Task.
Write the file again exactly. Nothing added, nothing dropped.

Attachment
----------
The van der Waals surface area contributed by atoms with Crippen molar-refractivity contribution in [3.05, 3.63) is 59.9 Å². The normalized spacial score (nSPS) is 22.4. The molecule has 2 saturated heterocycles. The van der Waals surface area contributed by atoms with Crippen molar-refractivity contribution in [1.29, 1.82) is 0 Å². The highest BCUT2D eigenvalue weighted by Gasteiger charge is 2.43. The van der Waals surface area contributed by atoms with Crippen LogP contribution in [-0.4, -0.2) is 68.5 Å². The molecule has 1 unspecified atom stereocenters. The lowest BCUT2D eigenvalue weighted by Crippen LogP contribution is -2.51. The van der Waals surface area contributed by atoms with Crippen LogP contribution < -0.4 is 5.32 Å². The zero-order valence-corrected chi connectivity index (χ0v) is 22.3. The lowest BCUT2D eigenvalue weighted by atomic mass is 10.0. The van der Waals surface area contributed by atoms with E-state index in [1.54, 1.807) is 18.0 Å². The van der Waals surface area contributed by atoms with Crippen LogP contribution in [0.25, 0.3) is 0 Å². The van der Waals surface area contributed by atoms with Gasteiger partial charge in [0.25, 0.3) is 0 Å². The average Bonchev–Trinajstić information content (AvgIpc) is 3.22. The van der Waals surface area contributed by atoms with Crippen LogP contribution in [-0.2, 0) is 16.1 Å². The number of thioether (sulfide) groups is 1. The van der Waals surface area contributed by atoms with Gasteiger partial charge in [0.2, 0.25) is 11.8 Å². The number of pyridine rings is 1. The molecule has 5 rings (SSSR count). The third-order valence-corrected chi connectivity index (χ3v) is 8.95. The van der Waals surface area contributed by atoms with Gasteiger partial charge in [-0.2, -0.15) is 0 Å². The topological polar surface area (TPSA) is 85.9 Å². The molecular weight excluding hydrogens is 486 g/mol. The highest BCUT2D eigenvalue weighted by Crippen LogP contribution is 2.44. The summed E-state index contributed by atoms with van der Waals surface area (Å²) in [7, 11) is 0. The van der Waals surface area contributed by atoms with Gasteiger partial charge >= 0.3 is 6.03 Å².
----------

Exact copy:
The van der Waals surface area contributed by atoms with Crippen molar-refractivity contribution in [3.05, 3.63) is 59.9 Å². The normalized spacial score (nSPS) is 22.4. The molecule has 2 saturated heterocycles. The van der Waals surface area contributed by atoms with Crippen molar-refractivity contribution in [1.29, 1.82) is 0 Å². The highest BCUT2D eigenvalue weighted by Gasteiger charge is 2.43. The van der Waals surface area contributed by atoms with Crippen LogP contribution in [-0.4, -0.2) is 68.5 Å². The molecule has 1 unspecified atom stereocenters. The lowest BCUT2D eigenvalue weighted by Crippen LogP contribution is -2.51. The van der Waals surface area contributed by atoms with Crippen LogP contribution < -0.4 is 5.32 Å². The zero-order valence-corrected chi connectivity index (χ0v) is 22.3. The lowest BCUT2D eigenvalue weighted by atomic mass is 10.0. The van der Waals surface area contributed by atoms with E-state index in [1.54, 1.807) is 18.0 Å². The van der Waals surface area contributed by atoms with Crippen LogP contribution in [0.25, 0.3) is 0 Å². The van der Waals surface area contributed by atoms with Gasteiger partial charge in [0.25, 0.3) is 0 Å². The average Bonchev–Trinajstić information content (AvgIpc) is 3.22. The van der Waals surface area contributed by atoms with Crippen LogP contribution in [-0.2, 0) is 16.1 Å². The number of thioether (sulfide) groups is 1. The van der Waals surface area contributed by atoms with Gasteiger partial charge in [0.2, 0.25) is 11.8 Å². The number of pyridine rings is 1. The molecule has 5 rings (SSSR count). The third-order valence-corrected chi connectivity index (χ3v) is 8.95. The van der Waals surface area contributed by atoms with Gasteiger partial charge in [-0.2, -0.15) is 0 Å². The topological polar surface area (TPSA) is 85.9 Å². The molecular weight excluding hydrogens is 486 g/mol. The highest BCUT2D eigenvalue weighted by Crippen LogP contribution is 2.44. The summed E-state index contributed by atoms with van der Waals surface area (Å²) in [7, 11) is 0. The van der Waals surface area contributed by atoms with Gasteiger partial charge >= 0.3 is 6.03 Å².